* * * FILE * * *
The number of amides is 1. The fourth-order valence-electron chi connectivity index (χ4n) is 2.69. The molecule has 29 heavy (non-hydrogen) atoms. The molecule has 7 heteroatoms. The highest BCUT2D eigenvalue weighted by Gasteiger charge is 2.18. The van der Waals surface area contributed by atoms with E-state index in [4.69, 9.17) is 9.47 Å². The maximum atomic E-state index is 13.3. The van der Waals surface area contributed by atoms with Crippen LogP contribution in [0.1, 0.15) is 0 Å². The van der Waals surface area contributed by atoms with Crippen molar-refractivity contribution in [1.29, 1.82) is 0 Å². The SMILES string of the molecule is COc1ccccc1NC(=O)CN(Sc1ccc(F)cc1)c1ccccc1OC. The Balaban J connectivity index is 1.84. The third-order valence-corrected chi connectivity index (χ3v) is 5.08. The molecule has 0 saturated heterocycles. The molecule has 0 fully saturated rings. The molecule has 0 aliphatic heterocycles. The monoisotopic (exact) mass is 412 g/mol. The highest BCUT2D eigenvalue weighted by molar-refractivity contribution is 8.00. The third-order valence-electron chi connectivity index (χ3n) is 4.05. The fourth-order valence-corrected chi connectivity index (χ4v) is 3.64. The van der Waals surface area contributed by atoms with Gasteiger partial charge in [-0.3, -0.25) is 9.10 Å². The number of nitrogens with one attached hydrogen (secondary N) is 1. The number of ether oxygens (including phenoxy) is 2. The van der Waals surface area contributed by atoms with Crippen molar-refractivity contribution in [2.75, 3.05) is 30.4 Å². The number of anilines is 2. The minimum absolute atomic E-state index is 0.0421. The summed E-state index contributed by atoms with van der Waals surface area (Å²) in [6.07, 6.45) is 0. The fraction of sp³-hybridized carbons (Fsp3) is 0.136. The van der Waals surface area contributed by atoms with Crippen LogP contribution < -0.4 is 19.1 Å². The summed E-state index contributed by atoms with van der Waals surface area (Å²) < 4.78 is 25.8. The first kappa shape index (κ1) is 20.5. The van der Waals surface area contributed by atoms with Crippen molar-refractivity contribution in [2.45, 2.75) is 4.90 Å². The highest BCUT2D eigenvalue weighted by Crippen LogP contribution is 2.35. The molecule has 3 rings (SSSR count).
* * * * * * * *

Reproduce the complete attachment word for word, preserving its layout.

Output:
The number of amides is 1. The fourth-order valence-electron chi connectivity index (χ4n) is 2.69. The molecule has 29 heavy (non-hydrogen) atoms. The molecule has 7 heteroatoms. The highest BCUT2D eigenvalue weighted by Gasteiger charge is 2.18. The van der Waals surface area contributed by atoms with E-state index in [4.69, 9.17) is 9.47 Å². The maximum atomic E-state index is 13.3. The van der Waals surface area contributed by atoms with Crippen LogP contribution in [0.1, 0.15) is 0 Å². The van der Waals surface area contributed by atoms with Crippen molar-refractivity contribution in [1.29, 1.82) is 0 Å². The SMILES string of the molecule is COc1ccccc1NC(=O)CN(Sc1ccc(F)cc1)c1ccccc1OC. The Balaban J connectivity index is 1.84. The third-order valence-corrected chi connectivity index (χ3v) is 5.08. The molecule has 0 saturated heterocycles. The molecule has 0 fully saturated rings. The molecule has 0 aliphatic heterocycles. The monoisotopic (exact) mass is 412 g/mol. The highest BCUT2D eigenvalue weighted by molar-refractivity contribution is 8.00. The third-order valence-electron chi connectivity index (χ3n) is 4.05. The fourth-order valence-corrected chi connectivity index (χ4v) is 3.64. The van der Waals surface area contributed by atoms with Gasteiger partial charge in [-0.3, -0.25) is 9.10 Å². The number of nitrogens with one attached hydrogen (secondary N) is 1. The number of ether oxygens (including phenoxy) is 2. The van der Waals surface area contributed by atoms with Crippen molar-refractivity contribution in [2.75, 3.05) is 30.4 Å². The number of anilines is 2. The minimum absolute atomic E-state index is 0.0421. The summed E-state index contributed by atoms with van der Waals surface area (Å²) in [6.07, 6.45) is 0. The fraction of sp³-hybridized carbons (Fsp3) is 0.136. The van der Waals surface area contributed by atoms with Crippen LogP contribution < -0.4 is 19.1 Å². The summed E-state index contributed by atoms with van der Waals surface area (Å²) < 4.78 is 25.8. The first kappa shape index (κ1) is 20.5. The van der Waals surface area contributed by atoms with Crippen molar-refractivity contribution in [2.45, 2.75) is 4.90 Å². The highest BCUT2D eigenvalue weighted by Crippen LogP contribution is 2.35. The molecule has 3 rings (SSSR count).